Monday, August 12, 2013

The Queen's Lover: A Character Study

24. The Queen's Lover by Francince du Plessix Gray,
Narrated by Edoardo Ballerini and Tandy Cronyn



I don't often listen to audio books, but this may be the book that changed my mind.

The Queen's Lover had been on my TBR list since I read this review. Although after having read (listened to) the book, I disagree with the reviewer's conclusion. Don't read this book for its "wistful romance." Read it for its incredibly detailed, nuanced account of the French Revolution and Europe's response!

Edoardo Ballerini and Tandy Cronyn voice the roles of Count Axel von Fersen and his sister Sophie, respectively. The division of the two voices in the book may have suited it particularly for audio. I also noticed that du Plessix Gray tended to repeat facts and recount moments. The effect was realistic, as that of an older man reminiscing, but may have proved too dull in a book, whereas the reminders proved less tedious when listened to. Sort of like the "pink fingers of Dawn" (my FAVORITE line from The Odyssey. Not.) Ballerini and Cronyn's voices were convincing as the characters down to their Frenchified pronunciations (they were Swedish but spoke French in the home and Axel spent a large portion of his life in France). Also, and perhaps unrelated to the book, both have unusually soothing intonations.

The title and its implications, as so often these days, is deceptive. It would be better titled A Biography of Marie Antoinette by Count Axel von Fersen and his Sister. Not as catchy, but more accurate. The novel does extend after the queen meets her tragic death (hope I'm not ruining this for anyone!), but it's more of an epilogue that fills in the remainder of the narrators' lives.

Is this a love story? I would say no, though there are legitimate arguments to be made for it. I would say instead that it is a memoir of a woman and her moment in time, by her lover. A subtle distinction to be sure, but the time du Plessix Gray's fictional Count spends on describing the setting, the pitiable King Louis XVI, and historical events in France and Sweden belie the idea that this is a novel merely about his love affair with Maria Antonia Josepha Johanna, his "Toinette," his "Josephine." Their love is a backdrop to a larger story of a fatal misunderstanding about the rights and place of monarchs.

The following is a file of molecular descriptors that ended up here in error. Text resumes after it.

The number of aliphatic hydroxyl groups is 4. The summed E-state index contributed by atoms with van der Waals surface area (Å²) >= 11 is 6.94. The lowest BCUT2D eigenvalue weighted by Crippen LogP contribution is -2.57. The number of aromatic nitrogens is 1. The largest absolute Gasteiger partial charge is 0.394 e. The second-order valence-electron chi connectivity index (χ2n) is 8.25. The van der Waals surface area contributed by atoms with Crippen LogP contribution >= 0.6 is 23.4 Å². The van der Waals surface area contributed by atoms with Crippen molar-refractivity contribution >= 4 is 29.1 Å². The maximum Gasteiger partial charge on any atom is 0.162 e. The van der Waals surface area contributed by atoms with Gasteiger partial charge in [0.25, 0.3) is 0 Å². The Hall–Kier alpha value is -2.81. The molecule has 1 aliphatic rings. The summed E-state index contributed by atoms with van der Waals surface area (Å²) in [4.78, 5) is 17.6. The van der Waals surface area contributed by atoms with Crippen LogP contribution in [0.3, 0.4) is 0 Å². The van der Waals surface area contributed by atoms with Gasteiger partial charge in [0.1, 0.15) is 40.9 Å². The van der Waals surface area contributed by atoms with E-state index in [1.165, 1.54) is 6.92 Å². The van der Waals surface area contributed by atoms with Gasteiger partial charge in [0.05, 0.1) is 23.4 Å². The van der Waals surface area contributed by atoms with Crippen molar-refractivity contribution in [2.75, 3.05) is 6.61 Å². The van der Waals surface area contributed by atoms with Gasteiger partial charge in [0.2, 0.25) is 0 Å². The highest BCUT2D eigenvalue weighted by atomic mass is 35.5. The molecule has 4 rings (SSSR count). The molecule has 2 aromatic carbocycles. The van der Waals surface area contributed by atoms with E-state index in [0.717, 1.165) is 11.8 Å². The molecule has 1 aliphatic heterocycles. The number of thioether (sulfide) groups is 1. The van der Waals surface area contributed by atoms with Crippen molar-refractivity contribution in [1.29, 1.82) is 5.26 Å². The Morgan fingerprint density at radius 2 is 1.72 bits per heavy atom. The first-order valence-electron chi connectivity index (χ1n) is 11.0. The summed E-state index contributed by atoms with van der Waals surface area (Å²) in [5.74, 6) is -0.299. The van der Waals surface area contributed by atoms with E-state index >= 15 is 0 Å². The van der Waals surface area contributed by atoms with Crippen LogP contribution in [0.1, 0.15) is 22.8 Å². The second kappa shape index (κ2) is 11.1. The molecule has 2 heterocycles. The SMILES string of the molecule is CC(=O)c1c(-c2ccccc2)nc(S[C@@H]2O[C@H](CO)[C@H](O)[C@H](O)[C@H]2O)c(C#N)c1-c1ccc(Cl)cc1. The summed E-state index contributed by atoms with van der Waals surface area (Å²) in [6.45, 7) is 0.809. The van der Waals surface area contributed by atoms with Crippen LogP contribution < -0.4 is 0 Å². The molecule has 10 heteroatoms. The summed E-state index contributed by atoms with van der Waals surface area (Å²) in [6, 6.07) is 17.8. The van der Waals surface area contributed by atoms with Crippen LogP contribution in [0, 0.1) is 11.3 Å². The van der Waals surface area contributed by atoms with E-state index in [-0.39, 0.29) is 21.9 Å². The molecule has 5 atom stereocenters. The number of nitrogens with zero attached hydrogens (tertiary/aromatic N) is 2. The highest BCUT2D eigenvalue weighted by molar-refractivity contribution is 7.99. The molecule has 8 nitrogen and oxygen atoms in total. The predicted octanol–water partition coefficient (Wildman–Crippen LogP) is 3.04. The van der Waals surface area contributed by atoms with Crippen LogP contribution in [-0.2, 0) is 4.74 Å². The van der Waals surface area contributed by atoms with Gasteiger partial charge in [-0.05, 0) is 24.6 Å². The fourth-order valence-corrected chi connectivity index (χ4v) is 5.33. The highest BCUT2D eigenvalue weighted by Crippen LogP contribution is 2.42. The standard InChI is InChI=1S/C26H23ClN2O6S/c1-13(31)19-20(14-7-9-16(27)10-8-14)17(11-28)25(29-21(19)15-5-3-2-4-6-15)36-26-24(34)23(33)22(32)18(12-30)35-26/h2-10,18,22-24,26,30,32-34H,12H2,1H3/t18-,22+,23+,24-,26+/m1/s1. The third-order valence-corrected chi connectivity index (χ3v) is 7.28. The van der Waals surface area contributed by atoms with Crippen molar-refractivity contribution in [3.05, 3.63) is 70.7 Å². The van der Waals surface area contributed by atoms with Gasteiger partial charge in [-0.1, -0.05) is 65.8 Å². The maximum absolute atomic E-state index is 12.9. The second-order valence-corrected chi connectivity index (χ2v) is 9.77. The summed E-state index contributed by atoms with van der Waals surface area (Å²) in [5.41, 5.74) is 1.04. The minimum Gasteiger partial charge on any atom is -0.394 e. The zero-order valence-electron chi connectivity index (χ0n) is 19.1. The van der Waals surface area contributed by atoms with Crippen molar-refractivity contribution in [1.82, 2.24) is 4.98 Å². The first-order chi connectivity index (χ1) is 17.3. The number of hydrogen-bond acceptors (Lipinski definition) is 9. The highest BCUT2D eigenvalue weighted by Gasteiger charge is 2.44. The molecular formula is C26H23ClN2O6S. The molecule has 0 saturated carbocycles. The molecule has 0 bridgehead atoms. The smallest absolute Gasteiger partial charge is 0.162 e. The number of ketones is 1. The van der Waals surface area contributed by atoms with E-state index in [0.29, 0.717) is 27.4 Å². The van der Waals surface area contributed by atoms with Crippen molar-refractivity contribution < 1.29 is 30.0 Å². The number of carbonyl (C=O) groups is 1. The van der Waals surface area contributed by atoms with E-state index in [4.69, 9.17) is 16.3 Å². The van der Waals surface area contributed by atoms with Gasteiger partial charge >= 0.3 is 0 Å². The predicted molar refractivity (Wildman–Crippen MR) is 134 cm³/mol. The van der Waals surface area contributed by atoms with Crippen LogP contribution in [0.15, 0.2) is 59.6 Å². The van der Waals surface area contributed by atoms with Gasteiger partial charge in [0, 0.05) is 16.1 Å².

The account of Marie Antoinette's youth is dazzling; the parties, the gambling, the clothes, the operas; all are exquisite. And yet, as delightful as the frivolity is, there is something more touching in the account of her family's fall from grace. The qualities that made the queen seem light and frothy are the same that enabled her to meet disgrace and death with kindness and politesse, exemplified in her famous last words after stepping on her executioner's foot; "Pardon me , Monsieur, I did not mean to do it."

du Plessix Gray breathes new life into tired events, making the ill-fated flight to Verenn tight with suspense, despite its known ending. The less-well-known history of Count von Fersen adds another layer of interest to the reader, as he relates his other lovers, his travels, and his relationship with Gustavus III of Sweden. That king seems to deserve a book of his own! I don't know for sure, but du Plessix Gray's work appears to be impeccably well-researched. She includes several letters between Marie Antoinette and Count Axel, and while most of these are fictional, they are based on truth. Letters between the two, written in invisible ink and secret codes, lie still un-deciphered in the French National Archives.*

I recommend The Queen's Lover heartily, but not as a romance nor even really as fiction. It shines as a study in character, as a biography dressed up in compelling voices from the past. And I'd be happy to read more of the same from du Plessix Gray, perhaps she'll tackle Gustavus III in more depth next!




* The Correspondence can be found (in French) on page 18 of this document.

40 AP - Correspondance de Marie-Antoinette. Correspondance de Fersen.
440 AP 1 Dossier 1. Marie Antoinette.
Lettres de la reine Marie-Antoinette à Axel Fersen. Octobre 1791-janvier 1792.
Lettres de Marie-Antoinette à Fersen, copies, la plupart transcrites en chiffre par Fersen
ou son secrétaire et annotées par lui. 28 juin 1791-24 juillet 1792.
Copies, par le baron Rudolf Klinckowström, de lettres de Marie-Antoinette à Fersen, dont
les originaux ont été détruits par lui-même. Septembre 1791-juillet 1792.
Copies de lettres de Marie-Antoinette à sa sœur la reine d’Espagne, à l’impératrice
Catherine II de Russie, au prince Kaunitz, ambassadeur d’Autriche, et lithographie de la
dernière lettre de Marie-Antoinette à Madame Elisabeth, sa belle-sœur. Janvier-février
1792, octobre 1793.
Lettres de Marie-Antoinette à sa mère, l’impératrice Marie-Thérèse, à ses frères Joseph II
et Léopold II, à la duchesse de Polignac, au duc de Choiseul et autres. 1770-1791.
Note autographe de Marie-Antoinette et transcription autographe d’une lettre du
maréchal Frederich Fersen à son fils, Axel Fersen. 1789.
Dossier 2. Fersen.
Lettres de Fersen à Marie-Antoinette. 1788-1792.
Memoranda de Fersen au roi et à la reine. Mars-novembre 1791.
Pièces relatives à Varennes. Juillet 1791.
Pièces après la mort de Louis XVI et Marie-Antoinette. 1794-1804.
440 AP 2 Fourniture d’ouvrages, de gravures, bibelots et autres articles à la Reine MarieAntoinette et paiement de pensions et autres gratifications: notes et mémoires
comptables de Campan, secrétaire de la souveraine et lettres et reçus des fournisseurs.


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